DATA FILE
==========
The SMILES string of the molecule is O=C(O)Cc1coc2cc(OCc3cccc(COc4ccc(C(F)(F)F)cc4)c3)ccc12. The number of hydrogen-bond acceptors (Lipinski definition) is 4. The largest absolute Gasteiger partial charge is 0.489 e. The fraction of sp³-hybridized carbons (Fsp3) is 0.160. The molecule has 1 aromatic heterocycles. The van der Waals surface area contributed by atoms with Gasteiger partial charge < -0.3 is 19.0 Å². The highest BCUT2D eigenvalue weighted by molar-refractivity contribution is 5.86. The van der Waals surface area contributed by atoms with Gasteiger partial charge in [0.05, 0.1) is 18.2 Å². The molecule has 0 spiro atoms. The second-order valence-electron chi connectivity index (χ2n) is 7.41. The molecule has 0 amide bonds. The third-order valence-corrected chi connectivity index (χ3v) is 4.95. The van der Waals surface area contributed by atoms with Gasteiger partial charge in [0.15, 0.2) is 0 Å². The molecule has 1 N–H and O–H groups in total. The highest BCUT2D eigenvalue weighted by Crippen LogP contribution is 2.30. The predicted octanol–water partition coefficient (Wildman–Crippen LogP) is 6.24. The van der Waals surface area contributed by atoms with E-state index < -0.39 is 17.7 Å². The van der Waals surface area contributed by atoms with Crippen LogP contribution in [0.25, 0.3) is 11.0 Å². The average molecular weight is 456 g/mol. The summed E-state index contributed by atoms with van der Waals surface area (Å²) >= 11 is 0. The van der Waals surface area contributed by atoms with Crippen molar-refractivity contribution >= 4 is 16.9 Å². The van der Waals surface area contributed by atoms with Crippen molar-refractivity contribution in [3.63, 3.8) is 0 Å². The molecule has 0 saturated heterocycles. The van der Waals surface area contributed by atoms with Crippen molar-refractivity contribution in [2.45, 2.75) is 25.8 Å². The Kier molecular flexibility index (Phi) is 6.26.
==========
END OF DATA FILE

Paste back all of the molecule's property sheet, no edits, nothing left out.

The SMILES string of the molecule is O=C(O)Cc1coc2cc(OCc3cccc(COc4ccc(C(F)(F)F)cc4)c3)ccc12. The number of hydrogen-bond acceptors (Lipinski definition) is 4. The largest absolute Gasteiger partial charge is 0.489 e. The fraction of sp³-hybridized carbons (Fsp3) is 0.160. The molecule has 1 aromatic heterocycles. The van der Waals surface area contributed by atoms with Gasteiger partial charge < -0.3 is 19.0 Å². The highest BCUT2D eigenvalue weighted by molar-refractivity contribution is 5.86. The van der Waals surface area contributed by atoms with Gasteiger partial charge in [0.05, 0.1) is 18.2 Å². The molecule has 0 spiro atoms. The second-order valence-electron chi connectivity index (χ2n) is 7.41. The molecule has 0 amide bonds. The third-order valence-corrected chi connectivity index (χ3v) is 4.95. The van der Waals surface area contributed by atoms with Gasteiger partial charge in [0.15, 0.2) is 0 Å². The molecule has 1 N–H and O–H groups in total. The highest BCUT2D eigenvalue weighted by Crippen LogP contribution is 2.30. The predicted octanol–water partition coefficient (Wildman–Crippen LogP) is 6.24. The van der Waals surface area contributed by atoms with E-state index < -0.39 is 17.7 Å². The van der Waals surface area contributed by atoms with Crippen LogP contribution in [0.25, 0.3) is 11.0 Å². The average molecular weight is 456 g/mol. The summed E-state index contributed by atoms with van der Waals surface area (Å²) >= 11 is 0. The van der Waals surface area contributed by atoms with Crippen molar-refractivity contribution >= 4 is 16.9 Å². The van der Waals surface area contributed by atoms with Crippen molar-refractivity contribution in [3.63, 3.8) is 0 Å². The molecule has 0 saturated heterocycles. The van der Waals surface area contributed by atoms with Crippen molar-refractivity contribution in [2.45, 2.75) is 25.8 Å². The Kier molecular flexibility index (Phi) is 6.26.